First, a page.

If the source version is FastCGI ISAPI 1.5, some additional properties get picked and mapped as below.
 

StderrMode stderrMode
MonitorChangesTo MonitorChangesTo
SignalBeforeTerminateSeconds signalBeforeTerminateSeconds


If FastCGI ISAPI version on source and FastCGI module version on destination are not compatible, fcgiextConfig provider will block the migration. Note that fcgiextConfig provider doesn’t take care of migrating the relevant IIS ScriptMaps. You can migrate ScriptMaps using a separate msdeploy migrate operation.

Hope this helps.
Kanwal

How WinCache make PHP run faster

Why WinCache?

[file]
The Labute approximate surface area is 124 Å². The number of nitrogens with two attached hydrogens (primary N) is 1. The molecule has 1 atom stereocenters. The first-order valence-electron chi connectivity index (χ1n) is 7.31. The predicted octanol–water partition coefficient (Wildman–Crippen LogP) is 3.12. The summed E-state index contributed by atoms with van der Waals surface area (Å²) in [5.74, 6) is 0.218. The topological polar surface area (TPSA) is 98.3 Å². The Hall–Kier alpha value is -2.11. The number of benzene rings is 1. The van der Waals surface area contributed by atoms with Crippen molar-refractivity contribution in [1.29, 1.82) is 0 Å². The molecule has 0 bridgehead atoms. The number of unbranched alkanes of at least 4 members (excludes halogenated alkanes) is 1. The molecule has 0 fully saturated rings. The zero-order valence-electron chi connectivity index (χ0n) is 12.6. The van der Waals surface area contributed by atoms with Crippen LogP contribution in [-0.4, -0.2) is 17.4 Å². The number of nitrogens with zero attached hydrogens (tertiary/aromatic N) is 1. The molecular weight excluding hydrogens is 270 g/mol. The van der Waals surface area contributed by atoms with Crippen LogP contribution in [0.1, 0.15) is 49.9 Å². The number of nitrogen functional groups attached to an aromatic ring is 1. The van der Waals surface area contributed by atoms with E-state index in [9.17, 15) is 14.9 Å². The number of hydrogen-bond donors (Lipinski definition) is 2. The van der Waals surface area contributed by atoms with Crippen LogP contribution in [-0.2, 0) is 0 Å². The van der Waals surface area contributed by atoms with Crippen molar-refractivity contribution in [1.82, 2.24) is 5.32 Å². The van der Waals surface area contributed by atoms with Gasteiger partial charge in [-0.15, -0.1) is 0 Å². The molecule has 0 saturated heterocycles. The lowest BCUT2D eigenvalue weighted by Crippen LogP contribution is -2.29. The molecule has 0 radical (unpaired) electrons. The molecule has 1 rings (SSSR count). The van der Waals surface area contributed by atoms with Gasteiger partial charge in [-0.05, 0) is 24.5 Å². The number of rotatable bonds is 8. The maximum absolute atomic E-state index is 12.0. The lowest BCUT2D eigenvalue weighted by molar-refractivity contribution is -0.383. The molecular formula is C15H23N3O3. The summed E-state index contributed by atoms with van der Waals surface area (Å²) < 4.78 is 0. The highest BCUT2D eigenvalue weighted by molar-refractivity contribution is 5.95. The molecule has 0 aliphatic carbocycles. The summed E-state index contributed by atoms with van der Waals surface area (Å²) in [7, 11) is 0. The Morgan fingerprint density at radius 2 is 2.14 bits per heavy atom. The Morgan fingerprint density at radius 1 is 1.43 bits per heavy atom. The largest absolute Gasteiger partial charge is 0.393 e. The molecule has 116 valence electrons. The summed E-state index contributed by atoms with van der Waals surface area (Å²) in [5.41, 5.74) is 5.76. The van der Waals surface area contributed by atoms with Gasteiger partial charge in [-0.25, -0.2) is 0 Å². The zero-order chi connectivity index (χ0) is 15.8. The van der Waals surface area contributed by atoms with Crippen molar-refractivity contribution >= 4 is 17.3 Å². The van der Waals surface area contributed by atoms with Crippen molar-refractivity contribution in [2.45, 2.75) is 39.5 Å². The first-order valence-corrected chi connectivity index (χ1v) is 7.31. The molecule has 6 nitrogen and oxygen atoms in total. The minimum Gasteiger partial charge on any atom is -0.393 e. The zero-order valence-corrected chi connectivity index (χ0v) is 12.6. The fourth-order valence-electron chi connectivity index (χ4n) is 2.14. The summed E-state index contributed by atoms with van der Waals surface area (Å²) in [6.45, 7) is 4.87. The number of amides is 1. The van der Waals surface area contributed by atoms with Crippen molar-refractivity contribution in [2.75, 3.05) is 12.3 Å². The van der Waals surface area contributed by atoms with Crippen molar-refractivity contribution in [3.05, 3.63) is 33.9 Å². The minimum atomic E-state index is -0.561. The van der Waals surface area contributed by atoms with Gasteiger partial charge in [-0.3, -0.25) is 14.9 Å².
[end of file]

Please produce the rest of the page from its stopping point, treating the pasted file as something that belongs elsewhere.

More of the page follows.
Use of PHP accelerators is very common to make PHP run faster. Most of the existing PHP accelerators which are in use today are designed keeping *nix architecture in mind and mostly doesn’t work well on Windows. For example, APC which is very commonly used on *nix doesn’t work on Windows. Xcache does work in ISAPI mode but crashes when PHP is running in FastCGI mode with multiple php processes alive. Absence of a stable PHP accelerator on Windows made people complain about PHP performance on Windows all the time. Another complaint which we heard consistently from customers running PHP on windows was that file operations on Windows were slower than on *nix. Reason being Windows’s CreateFile system call which is much more expensive than a fopen call on *nix as CreateFile goes through a much more complex security check involving ACLs. Windows programmers typically try to reduce CreateFile calls by caching file contents or keeping the open handles around so that security check happens only once. Because PHP opens the file every time it is required, PHP end up performing slower on Windows than *nix. To solve these problems, IIS team started working on an advanced caching solution few months ago which has resulted in the component known as Windows Cache Extension for PHP (WinCache in short). Below are short descriptions of the caching components which are available in WinCache.